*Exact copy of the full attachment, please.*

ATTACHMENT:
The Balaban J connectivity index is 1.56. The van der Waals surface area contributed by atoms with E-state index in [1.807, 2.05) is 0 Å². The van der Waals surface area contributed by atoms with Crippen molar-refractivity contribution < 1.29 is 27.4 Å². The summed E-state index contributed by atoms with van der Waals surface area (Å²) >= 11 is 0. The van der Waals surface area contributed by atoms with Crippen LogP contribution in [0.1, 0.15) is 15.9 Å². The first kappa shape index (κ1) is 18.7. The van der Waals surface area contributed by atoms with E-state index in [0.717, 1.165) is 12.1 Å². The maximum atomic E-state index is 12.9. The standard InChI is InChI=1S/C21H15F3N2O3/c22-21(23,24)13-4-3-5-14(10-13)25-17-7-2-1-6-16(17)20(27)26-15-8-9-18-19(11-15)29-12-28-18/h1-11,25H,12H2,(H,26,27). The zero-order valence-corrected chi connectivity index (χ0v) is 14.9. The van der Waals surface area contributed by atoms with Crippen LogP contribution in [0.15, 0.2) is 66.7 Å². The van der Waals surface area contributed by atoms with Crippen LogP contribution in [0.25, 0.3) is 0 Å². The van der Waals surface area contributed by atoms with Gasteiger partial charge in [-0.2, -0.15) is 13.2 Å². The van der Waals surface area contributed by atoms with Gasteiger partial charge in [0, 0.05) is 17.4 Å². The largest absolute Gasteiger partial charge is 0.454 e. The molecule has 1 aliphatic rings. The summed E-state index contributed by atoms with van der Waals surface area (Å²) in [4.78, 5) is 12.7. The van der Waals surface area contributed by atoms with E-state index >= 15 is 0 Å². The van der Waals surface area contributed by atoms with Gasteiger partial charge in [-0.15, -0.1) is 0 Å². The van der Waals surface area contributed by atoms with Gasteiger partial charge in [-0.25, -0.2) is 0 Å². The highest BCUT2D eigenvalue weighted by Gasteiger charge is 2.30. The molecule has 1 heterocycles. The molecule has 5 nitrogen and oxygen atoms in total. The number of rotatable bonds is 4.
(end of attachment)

The Balaban J connectivity index is 1.56. The van der Waals surface area contributed by atoms with E-state index in [1.807, 2.05) is 0 Å². The van der Waals surface area contributed by atoms with Crippen molar-refractivity contribution < 1.29 is 27.4 Å². The summed E-state index contributed by atoms with van der Waals surface area (Å²) >= 11 is 0. The van der Waals surface area contributed by atoms with Crippen LogP contribution in [0.1, 0.15) is 15.9 Å². The first kappa shape index (κ1) is 18.7. The van der Waals surface area contributed by atoms with E-state index in [0.717, 1.165) is 12.1 Å². The maximum atomic E-state index is 12.9. The standard InChI is InChI=1S/C21H15F3N2O3/c22-21(23,24)13-4-3-5-14(10-13)25-17-7-2-1-6-16(17)20(27)26-15-8-9-18-19(11-15)29-12-28-18/h1-11,25H,12H2,(H,26,27). The zero-order valence-corrected chi connectivity index (χ0v) is 14.9. The van der Waals surface area contributed by atoms with Crippen LogP contribution in [0.15, 0.2) is 66.7 Å². The van der Waals surface area contributed by atoms with Crippen LogP contribution in [0.25, 0.3) is 0 Å². The van der Waals surface area contributed by atoms with Gasteiger partial charge in [-0.2, -0.15) is 13.2 Å². The van der Waals surface area contributed by atoms with Gasteiger partial charge in [0, 0.05) is 17.4 Å². The largest absolute Gasteiger partial charge is 0.454 e. The molecule has 1 aliphatic rings. The summed E-state index contributed by atoms with van der Waals surface area (Å²) in [4.78, 5) is 12.7. The van der Waals surface area contributed by atoms with E-state index >= 15 is 0 Å². The van der Waals surface area contributed by atoms with Gasteiger partial charge in [-0.15, -0.1) is 0 Å². The van der Waals surface area contributed by atoms with Gasteiger partial charge in [-0.25, -0.2) is 0 Å². The highest BCUT2D eigenvalue weighted by Gasteiger charge is 2.30. The molecule has 1 heterocycles. The molecule has 5 nitrogen and oxygen atoms in total. The number of rotatable bonds is 4.